Erdogan, Iran, Syrian Alawites, and Turkish Alevis
1:07 PM, Mar 29, 2012 • By STEPHEN SCHWARTZ
The Alawites are more a cult than a sect. They appeared earlier in history than the Alevis. As described in an article by Daniel Pipes, published in 1989, Alawite “doctrines date from the ninth century A.D.” from within the “Twelver” Shia current. As Pipes wrote, “In about A.D. 859, one Ibn Nusayr declared himself the bab (‘gateway to truth’),” a major religious title in Shiism. Alawite religion appears to preserve elements of paganism and of the dualist religions of pre-Muslim Iran, of which the best-known is Manichaeism, positing a permanent, cosmic struggle between light and darkness.
According to Pipes, “The [Alawite] religion holds Ali, the fourth caliph, to be the (Jesus-like) incarnation of divinity… [Alawites] celebrate many Christian festivals… They honor many Christian saints… The specifics of the [Alawite] faith are hidden not just from outsiders but even from the majority of the [Alawites] themselves… Religious secrecy is strictly maintained, on pain of death and being incarnated into a vile animal… Women do most of the hard labor; they are prized ‘precisely because of the work they do that men will not do except grudgingly, finding it incompatible with their dignity.’ Women are never inducted into the mysteries (‘Would you have us teach them whom we use, our holy faith?’); indeed, their uncleanliness requires their exclusion from all religious rituals.” Unlike the Turkish Alevis with their cemevi, Alawites “have no… places of worship; indeed they have no religious structures other than tomb shrines. Prayers take place in private houses, usually those of religious leaders,” Pipes noted.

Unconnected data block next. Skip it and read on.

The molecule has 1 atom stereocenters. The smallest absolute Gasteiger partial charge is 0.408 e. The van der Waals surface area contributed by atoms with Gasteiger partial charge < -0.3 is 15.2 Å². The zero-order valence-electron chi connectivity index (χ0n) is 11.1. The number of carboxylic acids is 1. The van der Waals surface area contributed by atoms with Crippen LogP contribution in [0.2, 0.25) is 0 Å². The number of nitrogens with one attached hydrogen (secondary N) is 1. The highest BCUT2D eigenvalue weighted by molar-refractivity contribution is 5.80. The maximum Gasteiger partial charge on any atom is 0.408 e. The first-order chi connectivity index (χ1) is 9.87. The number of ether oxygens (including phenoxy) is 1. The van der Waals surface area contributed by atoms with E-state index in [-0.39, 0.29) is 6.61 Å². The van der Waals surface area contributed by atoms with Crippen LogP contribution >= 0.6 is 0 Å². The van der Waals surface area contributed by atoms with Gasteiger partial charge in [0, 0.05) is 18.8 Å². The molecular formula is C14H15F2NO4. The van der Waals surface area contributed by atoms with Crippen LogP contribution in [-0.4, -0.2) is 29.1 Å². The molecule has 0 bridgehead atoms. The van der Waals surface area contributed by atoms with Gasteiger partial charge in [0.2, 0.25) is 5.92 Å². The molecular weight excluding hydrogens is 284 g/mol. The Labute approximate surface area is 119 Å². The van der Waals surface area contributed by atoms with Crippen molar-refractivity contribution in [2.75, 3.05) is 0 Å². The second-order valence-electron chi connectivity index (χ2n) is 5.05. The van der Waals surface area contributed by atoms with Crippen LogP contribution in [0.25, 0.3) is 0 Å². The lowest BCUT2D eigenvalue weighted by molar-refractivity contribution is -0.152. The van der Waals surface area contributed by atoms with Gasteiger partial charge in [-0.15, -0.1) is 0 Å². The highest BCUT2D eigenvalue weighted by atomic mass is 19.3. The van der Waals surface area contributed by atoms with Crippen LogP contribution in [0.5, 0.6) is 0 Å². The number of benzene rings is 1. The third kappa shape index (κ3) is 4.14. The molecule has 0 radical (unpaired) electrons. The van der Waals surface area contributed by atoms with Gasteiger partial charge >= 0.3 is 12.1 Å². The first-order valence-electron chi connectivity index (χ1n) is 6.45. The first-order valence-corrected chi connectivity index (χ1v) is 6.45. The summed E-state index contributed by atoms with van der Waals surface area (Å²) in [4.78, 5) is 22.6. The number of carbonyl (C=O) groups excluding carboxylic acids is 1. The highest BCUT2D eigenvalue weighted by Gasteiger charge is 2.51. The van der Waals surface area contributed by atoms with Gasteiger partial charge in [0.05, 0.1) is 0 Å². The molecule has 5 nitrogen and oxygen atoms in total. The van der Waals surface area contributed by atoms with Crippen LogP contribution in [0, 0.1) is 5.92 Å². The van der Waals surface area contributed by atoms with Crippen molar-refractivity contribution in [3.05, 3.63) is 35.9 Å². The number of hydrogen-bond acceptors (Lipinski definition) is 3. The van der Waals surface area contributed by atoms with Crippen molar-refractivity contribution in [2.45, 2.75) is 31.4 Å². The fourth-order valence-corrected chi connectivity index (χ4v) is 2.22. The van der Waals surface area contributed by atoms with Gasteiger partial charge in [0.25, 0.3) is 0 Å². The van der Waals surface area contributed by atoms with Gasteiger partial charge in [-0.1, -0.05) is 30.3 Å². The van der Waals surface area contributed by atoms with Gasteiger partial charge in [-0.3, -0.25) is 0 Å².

The contrast between the Arabic-speaking Alawites and the Turkish-Kurdish Alevis could not be clearer to those who know the latter. Where the Alawites are esoteric, Alevism is an enthusiastically public faith. Its religious songs and texts are published and widely distributed. Alevi women not only are treated as equal to men, but take a leading role in Alevi rituals. Alevis are descendants of dissident Muslim mystics who found themselves at odds with the Turkish state in the 1300s. In the 1500s, the predecessors of the Alevis sided against the Ottoman sultans in a war with the Sufi-ruled Safavid Persian empire.
Syrian Alawites and Turkish Alevis are not the only Muslims named for Ali. The Ba’Alawi Sufis are a strict Sunni order found in south Arabia, east Africa, and southeast Asia. Similarly, conventional Sunni Sufis in the Balkans are known as “Aliites” or “Alevians.”
Kemal Kilicdaroglu, the Turkish opposition leader, is an Alevi, not an Alawite. Does this confusion between two lesser-known phenomena in global Muslim religious life matter to people outside Turkey and Syria? It should, if only because Erdogan’s charge that Alevis and Alawites are the same illustrates the same penchant for wild demagogy the Turkish prime minister has shown in dealing with Israel.
Alevis deserve the support of foreign monitors of religious freedom in their demands for equal treatment by the Turkish government. The Syrian rulers have distorted religious freedom for Alawites, Christians, and other non-Sunnis to perpetuate a brutal tyranny. Alawites are, perhaps against the will of some among them, servants of the dictatorial order in Damascus. Alevis are partisans of democracy and the West; Alawites are exemplars of despotism and lackeys of Iran, Russia, and China.
Observers of the Syrian agony and Turkish intrigues in dealing with Syria should pay attention to these differences, and not be taken in by Erdogan’s propaganda.